By Chris DiVietro
We’ve been discussing the extent to which the community of God’s people is attractional in nature. For Israel, the temple was the zenith of attractional worship. As the center of religious life in Israel, the temple was more than merely a religious building; the temple was the holy palace in which the Lord resided as He dwelt among His people. And in the same way that the quality of Israel’s life would attract the nations in, so too would the nature of their worship. This image is portrayed in Isaiah 2:2-3:
It shall come to pass in the latter days that the mountain of the house of the LORD shall be established as the highest of the mountains, and shall be lifted up above the hills, and all the nations shall flow to it, and many peoples shall come, and say: ‘Come, let us go up to the mountain of the LORD, to the house of the God of Jacob, that he may teach us his ways, and that we may walk in his paths.’ For out of Zion shall go the law, and the word of the LORD from Jerusalem.
A prophecy given during King Uzziah’s reign, Isaiah is describing God’s future kingdom and His ultimate plans for Zion. While chapters 2-12 juxtapose the Kingdom of God with the kingdom of man to show the tension that exists between the two, vv. 2-3 of chapter two paint a clear picture of what will happen when the Kingdom of God ultimately triumphs. Specifically, God will transform the world through His presence in Zion, His teaching of those who are humble, and His judgment of those who dare war with Him.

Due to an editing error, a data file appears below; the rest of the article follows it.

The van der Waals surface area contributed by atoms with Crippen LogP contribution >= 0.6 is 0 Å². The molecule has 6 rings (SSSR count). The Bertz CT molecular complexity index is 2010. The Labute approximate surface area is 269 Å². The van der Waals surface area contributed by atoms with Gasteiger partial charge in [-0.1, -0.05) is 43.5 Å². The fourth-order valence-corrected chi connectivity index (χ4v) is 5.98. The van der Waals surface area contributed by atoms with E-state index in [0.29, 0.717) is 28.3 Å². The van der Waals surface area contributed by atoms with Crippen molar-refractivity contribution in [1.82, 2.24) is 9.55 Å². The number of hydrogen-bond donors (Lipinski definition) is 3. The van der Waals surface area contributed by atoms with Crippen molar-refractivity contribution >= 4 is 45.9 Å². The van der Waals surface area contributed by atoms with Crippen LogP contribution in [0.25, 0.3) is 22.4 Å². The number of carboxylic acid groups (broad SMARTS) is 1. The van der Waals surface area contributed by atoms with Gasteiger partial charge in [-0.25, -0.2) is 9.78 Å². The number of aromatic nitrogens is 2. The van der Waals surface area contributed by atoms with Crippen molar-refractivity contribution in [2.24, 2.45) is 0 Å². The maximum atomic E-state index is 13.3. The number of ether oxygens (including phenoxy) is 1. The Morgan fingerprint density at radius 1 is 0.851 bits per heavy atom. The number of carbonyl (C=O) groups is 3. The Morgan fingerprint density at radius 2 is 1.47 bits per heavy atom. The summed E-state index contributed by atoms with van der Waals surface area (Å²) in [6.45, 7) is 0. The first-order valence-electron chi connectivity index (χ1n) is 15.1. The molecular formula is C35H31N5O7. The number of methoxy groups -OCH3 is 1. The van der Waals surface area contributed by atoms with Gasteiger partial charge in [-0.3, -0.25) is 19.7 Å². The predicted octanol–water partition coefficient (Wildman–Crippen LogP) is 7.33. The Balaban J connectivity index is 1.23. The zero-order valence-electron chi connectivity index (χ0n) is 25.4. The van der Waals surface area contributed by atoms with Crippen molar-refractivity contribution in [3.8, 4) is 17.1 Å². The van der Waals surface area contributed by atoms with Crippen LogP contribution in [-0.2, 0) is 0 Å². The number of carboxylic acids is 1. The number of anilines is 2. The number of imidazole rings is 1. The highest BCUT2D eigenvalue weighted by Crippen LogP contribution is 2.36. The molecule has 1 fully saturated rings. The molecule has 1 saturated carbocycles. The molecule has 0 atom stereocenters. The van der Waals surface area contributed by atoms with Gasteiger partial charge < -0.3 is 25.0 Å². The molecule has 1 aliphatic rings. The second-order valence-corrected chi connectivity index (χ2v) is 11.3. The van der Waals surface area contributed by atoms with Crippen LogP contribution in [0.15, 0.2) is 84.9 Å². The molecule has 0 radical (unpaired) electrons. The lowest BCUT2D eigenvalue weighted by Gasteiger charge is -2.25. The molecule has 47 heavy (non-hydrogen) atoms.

“It shall come to pass in the latter days,” is an expression that refers to this future time when God’s purposes will find ultimate fulfillment, but the forward-thinking scope of the prophecy is not intended to undermine the message being communicated: The Lord desires those who do not know Him to run towards Him in peace to learn. While God’s presence is sufficient to draw the nations unto Him, the confluence of His presence and His peoples’ worship—all centered in the temple—attracts others.
Even though Isaiah’s vision was for a time at some point in the future, the presence of the Lord still attracted attention and interest when the temple was first built. In 1 Kings 10, the Queen of Sheba, “heard of the fame of Solomon concerning the name of the LORD,” (1 Kings 10:1). After observing Solomon’s wisdom and the greatness of temple, she exclaimed, “Blessed be the LORD your God, who has delighted in you and set you on the throne of Israel. Because the LORD loved Israel forever, he has made you king, that you may execute justice and righteousness,” (1 Kings 10:9).
If the Queen of Sheba represented a small window into the coming fulfillment, that leaves us eager to know: what is the shape and scope of that fulfillment? We’ll discuss that next time, and begin to see how this reality affects the church’s worship and evangelistic identity today.